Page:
As to the facts alleged in the Complaint, as described in more detail below, Plaintiffs’ counsel should have been on notice as to the serious, publicly reported doubts as to the validity of election-rigging or election fraud allegations, and the associated importance of conducting extensive, objective, and independent due diligence before filing. Given the circumstances of this case, it was not enough to merely accept as true (or potentially true) what might be stated in the media, what had been pushed out over the Internet, or even what was included in other lawsuits filed around the country. Some effort at independent verification by the lawyers who signed the Complaint was required.
It must also be noted that this was not a client-driven lawsuit. As Plaintiffs’ counsel, Mr. Fielder, conceded at the July 16 hearing, the lawsuit was his idea. Mr. Fielder and Mr. Walker were not relying on information from the named Plaintiffs to construct the suit or for any of the substantive factual allegations. Lawyers who conceive of a lawsuit seeking $160 billion dollars, making allegations questioning the validity of a Presidential election, and the fairness of the basic mechanisms of American democracy, must conduct extensive independent research and investigation into the validity of the claims before filing suit.
b. Plaintiffs’ counsel were on notice that numerous lawsuits making similar allegations had failed—meaning that more investigation was required.
The 2020 election happened on November 3, 2020. Numerous lawsuits were filed before the election regarding state election processes, including challenges to mail-in ballots, alleged ballot harvesting, electronic voting processes, and allegedly illegal or unconstitutional efforts to ensure voting access in the face of the COVID-19 pandemic.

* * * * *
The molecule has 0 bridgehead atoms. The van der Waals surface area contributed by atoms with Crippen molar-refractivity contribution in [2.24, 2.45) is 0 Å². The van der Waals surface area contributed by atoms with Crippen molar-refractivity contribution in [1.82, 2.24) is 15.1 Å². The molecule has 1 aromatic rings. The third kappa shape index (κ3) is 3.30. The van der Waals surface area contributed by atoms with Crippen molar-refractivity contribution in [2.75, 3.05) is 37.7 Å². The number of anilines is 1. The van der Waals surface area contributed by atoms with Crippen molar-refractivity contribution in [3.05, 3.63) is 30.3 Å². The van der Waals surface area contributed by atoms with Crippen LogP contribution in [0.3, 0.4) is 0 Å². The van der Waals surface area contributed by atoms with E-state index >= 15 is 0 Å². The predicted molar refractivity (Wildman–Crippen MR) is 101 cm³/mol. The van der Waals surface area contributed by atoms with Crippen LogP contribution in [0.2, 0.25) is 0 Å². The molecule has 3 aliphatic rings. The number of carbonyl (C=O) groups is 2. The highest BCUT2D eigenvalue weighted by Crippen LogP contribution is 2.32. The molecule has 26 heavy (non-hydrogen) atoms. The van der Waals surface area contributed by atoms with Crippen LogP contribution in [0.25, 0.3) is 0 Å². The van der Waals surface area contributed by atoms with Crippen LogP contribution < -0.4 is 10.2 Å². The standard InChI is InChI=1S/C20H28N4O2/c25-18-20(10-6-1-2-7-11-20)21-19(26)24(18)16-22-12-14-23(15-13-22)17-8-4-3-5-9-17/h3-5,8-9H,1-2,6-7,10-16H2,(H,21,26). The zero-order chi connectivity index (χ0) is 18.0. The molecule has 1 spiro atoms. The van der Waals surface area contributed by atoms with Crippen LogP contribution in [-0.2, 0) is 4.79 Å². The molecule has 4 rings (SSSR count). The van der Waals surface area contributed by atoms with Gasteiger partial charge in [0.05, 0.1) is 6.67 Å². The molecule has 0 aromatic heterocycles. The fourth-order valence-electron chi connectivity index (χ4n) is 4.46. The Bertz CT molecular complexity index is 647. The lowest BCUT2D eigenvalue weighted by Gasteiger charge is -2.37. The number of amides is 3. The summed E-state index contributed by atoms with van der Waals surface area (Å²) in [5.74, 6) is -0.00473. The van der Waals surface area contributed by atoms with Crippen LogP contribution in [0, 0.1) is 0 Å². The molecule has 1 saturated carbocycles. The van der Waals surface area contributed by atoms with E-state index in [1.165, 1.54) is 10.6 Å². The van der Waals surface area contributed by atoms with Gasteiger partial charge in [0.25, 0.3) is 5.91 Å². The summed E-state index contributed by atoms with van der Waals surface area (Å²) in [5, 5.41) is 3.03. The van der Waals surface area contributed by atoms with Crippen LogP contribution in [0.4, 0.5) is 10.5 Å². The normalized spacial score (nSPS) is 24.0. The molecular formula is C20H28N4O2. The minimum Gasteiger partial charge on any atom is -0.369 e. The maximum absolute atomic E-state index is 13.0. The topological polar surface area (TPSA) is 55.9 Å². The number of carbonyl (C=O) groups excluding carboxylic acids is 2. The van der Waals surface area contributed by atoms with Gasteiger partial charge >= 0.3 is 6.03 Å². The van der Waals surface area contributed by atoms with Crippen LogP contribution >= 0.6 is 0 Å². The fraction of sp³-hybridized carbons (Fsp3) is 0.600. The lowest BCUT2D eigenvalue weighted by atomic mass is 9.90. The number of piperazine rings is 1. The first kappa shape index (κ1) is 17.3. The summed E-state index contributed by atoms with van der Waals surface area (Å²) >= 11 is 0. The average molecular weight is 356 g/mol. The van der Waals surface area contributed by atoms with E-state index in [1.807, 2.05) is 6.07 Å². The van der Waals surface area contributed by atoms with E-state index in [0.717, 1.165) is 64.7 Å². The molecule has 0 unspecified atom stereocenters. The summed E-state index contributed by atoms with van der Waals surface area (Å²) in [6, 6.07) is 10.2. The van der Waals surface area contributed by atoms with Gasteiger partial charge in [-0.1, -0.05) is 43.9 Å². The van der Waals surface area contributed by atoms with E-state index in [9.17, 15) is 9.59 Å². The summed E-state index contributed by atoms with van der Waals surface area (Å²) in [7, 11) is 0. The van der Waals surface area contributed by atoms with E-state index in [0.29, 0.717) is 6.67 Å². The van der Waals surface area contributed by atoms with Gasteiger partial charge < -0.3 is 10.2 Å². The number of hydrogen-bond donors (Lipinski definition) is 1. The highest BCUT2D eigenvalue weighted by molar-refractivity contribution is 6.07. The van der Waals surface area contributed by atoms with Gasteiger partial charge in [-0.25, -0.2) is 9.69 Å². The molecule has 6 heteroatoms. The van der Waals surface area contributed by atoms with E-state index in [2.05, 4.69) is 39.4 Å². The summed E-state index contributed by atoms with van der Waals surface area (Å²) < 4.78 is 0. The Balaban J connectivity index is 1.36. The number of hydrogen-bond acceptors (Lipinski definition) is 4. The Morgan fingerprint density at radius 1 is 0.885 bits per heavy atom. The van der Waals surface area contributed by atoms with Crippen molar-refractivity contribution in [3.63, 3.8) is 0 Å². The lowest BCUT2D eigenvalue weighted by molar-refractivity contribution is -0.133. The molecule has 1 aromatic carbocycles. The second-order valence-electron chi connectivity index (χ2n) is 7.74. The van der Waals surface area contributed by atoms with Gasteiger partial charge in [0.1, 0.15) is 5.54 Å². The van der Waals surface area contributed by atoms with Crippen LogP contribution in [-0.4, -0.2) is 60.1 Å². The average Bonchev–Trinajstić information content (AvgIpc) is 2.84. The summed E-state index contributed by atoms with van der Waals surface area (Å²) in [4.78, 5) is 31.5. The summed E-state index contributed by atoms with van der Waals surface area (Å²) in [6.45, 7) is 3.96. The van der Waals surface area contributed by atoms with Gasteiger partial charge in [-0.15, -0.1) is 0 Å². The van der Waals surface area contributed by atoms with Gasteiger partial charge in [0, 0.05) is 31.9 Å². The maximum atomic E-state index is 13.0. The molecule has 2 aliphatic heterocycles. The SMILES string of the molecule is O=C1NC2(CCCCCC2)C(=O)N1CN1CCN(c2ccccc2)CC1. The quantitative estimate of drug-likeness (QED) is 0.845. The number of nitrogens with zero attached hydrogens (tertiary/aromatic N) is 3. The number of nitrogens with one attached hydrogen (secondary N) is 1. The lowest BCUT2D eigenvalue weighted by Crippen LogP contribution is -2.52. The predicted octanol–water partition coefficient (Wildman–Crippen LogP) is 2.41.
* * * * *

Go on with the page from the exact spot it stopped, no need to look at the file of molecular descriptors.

After the election, more lawsuits were filed hoping to delay or stop the certification of certain states’ results. Uniformly, these dozens of suits (perhaps more than 80) failed, either for procedural deficiencies, lack of standing, or lack of proof. To use Pennsylvania as an example, failed suits included Donald J. Trump for President, Inc. v. Boockvar , 502 F. Supp. 3d 899 (M.D. Pa. 2020) ; Donald J. Trump for President, Inc. v. Boockvar , 493 F. Supp. 3d 331 (W.D. Pa. 2020) ; Metcalfe v. Wolf , No. 636 M.D. 2020, 2020 WL 7241120 (Pa. Commw. Ct. Dec. 9, 2020) ; Kelly v. Commonwealth, ––– Pa. ––––, 240 A.3d 1255 (2020) ; In re Canvass of Absentee & Mail-in Ballots of Nov. 3, 2020 Gen. Election, ––– Pa. ––––, 241 A.3d 1058 (2020) ; In re Canvassing Observation, ––– Pa. ––––, 241 A.3d 339 (2020) ; In re Nov. 3, 2020 Gen. Election, ––– Pa. ––––, 240 A.3d 591 (2020). The allegations about Pennsylvania in Plaintiffs’ Complaint are indistinguishable from those found in many of the failed lawsuits.